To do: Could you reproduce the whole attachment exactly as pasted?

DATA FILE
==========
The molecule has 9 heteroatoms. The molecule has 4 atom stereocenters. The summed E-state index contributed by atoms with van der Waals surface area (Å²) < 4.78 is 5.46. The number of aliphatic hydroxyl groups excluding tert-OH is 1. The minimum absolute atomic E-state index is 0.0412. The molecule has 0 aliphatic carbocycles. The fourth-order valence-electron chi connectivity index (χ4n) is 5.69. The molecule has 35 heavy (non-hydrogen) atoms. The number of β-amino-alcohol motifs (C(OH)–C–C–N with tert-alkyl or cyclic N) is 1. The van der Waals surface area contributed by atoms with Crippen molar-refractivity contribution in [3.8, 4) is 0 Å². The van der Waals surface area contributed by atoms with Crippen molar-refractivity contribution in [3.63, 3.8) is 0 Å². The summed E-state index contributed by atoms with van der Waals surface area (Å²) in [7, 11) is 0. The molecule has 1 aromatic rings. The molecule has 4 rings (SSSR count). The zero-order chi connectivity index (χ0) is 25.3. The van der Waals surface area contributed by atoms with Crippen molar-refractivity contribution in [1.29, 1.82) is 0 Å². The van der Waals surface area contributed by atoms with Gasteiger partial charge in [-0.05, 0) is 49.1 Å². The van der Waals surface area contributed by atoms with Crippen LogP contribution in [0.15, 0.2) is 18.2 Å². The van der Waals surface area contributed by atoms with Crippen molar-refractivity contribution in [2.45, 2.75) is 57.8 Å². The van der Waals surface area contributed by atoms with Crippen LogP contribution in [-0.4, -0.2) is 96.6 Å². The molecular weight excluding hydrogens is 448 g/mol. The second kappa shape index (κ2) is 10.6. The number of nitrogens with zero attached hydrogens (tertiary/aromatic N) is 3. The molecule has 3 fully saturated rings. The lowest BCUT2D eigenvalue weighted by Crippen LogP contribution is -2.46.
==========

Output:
The molecule has 9 heteroatoms. The molecule has 4 atom stereocenters. The summed E-state index contributed by atoms with van der Waals surface area (Å²) < 4.78 is 5.46. The number of aliphatic hydroxyl groups excluding tert-OH is 1. The minimum absolute atomic E-state index is 0.0412. The molecule has 0 aliphatic carbocycles. The fourth-order valence-electron chi connectivity index (χ4n) is 5.69. The molecule has 35 heavy (non-hydrogen) atoms. The number of β-amino-alcohol motifs (C(OH)–C–C–N with tert-alkyl or cyclic N) is 1. The van der Waals surface area contributed by atoms with Crippen molar-refractivity contribution in [3.8, 4) is 0 Å². The van der Waals surface area contributed by atoms with Crippen molar-refractivity contribution in [3.63, 3.8) is 0 Å². The summed E-state index contributed by atoms with van der Waals surface area (Å²) in [7, 11) is 0. The molecule has 1 aromatic rings. The molecule has 4 rings (SSSR count). The zero-order chi connectivity index (χ0) is 25.3. The van der Waals surface area contributed by atoms with Crippen molar-refractivity contribution in [1.29, 1.82) is 0 Å². The van der Waals surface area contributed by atoms with Gasteiger partial charge in [-0.05, 0) is 49.1 Å². The van der Waals surface area contributed by atoms with Crippen LogP contribution in [0.15, 0.2) is 18.2 Å². The van der Waals surface area contributed by atoms with Crippen molar-refractivity contribution in [2.45, 2.75) is 57.8 Å². The van der Waals surface area contributed by atoms with Crippen LogP contribution in [-0.4, -0.2) is 96.6 Å². The molecular weight excluding hydrogens is 448 g/mol. The second kappa shape index (κ2) is 10.6. The number of nitrogens with zero attached hydrogens (tertiary/aromatic N) is 3. The molecule has 3 fully saturated rings. The lowest BCUT2D eigenvalue weighted by Crippen LogP contribution is -2.46.